Disquiet on the home front

Mortgage lenders have come under fire recently from Peter Lilley but, in turning on his former allies, is he hammering a nail in his political coffin?


It really is very hard to imagine a way in which Social Security Secretary Peter Lilley could have more successfully alienated a key business constituency than the manner with which he has treated the mortgage industry over the past couple of weeks.

Lilley resembles nothing so much as a failing dictator, turning on his generals as the enemy advances on his bunker, or “Cabinet” as it used to be called.

It is a little unfair, perhaps, to describe the Council of Mortgage Lenders as the Government’s generals. But only a little. For it was the likes of the Halifax, the high street banks and the new money-market lenders that were in the vanguard of the home-ownership revolution of the Eighties.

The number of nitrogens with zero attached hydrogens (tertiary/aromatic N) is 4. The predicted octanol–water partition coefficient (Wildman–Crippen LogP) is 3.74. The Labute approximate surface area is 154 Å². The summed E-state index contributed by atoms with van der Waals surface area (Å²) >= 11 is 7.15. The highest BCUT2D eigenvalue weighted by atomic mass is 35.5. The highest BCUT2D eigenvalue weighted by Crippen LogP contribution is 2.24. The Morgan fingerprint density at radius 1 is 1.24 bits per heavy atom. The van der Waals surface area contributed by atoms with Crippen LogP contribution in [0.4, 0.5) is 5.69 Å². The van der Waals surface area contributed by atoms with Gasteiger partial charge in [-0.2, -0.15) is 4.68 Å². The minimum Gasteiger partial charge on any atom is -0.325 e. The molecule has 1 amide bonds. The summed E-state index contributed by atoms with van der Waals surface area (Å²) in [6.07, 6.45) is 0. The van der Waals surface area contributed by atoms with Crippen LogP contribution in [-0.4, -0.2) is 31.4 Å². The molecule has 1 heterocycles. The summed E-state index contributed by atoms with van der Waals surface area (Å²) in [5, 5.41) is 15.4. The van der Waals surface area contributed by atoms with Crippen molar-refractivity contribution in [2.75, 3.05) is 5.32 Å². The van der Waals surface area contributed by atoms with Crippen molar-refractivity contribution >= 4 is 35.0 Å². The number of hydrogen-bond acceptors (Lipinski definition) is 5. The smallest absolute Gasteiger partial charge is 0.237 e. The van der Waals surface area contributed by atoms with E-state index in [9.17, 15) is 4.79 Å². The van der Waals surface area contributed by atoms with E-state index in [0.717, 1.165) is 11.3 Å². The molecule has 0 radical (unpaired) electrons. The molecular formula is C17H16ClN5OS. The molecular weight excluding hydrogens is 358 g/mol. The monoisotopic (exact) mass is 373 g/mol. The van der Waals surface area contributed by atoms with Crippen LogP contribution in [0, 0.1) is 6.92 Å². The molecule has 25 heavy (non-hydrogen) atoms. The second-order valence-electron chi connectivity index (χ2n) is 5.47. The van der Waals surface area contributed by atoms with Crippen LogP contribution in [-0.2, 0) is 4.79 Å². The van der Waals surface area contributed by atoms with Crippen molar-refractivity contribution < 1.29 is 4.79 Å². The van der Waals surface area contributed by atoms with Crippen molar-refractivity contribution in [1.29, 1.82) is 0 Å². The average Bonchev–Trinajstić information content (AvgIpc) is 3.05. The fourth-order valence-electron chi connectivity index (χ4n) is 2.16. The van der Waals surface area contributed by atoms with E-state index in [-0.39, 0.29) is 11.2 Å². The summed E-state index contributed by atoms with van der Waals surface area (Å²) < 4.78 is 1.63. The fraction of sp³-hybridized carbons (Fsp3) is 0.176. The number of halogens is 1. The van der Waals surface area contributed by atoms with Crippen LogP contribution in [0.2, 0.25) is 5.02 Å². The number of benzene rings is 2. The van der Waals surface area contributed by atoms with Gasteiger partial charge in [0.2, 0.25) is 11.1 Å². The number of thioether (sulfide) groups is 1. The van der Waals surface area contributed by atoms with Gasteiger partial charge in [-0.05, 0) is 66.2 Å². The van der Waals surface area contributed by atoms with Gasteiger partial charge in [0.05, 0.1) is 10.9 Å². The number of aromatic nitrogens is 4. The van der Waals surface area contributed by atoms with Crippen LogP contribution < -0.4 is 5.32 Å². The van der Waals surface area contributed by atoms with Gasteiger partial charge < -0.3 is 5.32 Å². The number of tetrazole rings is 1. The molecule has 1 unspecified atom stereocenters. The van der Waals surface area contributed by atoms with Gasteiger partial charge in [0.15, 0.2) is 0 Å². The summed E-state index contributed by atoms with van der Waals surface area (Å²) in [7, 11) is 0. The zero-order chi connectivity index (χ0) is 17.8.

Part of the effect of that revolution was to push home-ownership into demographic areas it had not occupied before – and a jolly good thing too. Home-ownership was no longer the preserve of the salariat, but within the range of the relatively disadvantaged. If you could not exactly afford the half-timbered pile in the stockbroker belt, you could at least buy your council house.

Then came what is rather euphemistically called a shift in the economic cycle. Big mortgages, and some small ones, saw the arrival of negative equity, a sort of poverty trap for the new middle classes.

It was at this stage that the High Command of the people’s housing revolution went berserk – and it would be funny if it were not for the families at the “new” end of the mortgage market that will be made to suffer.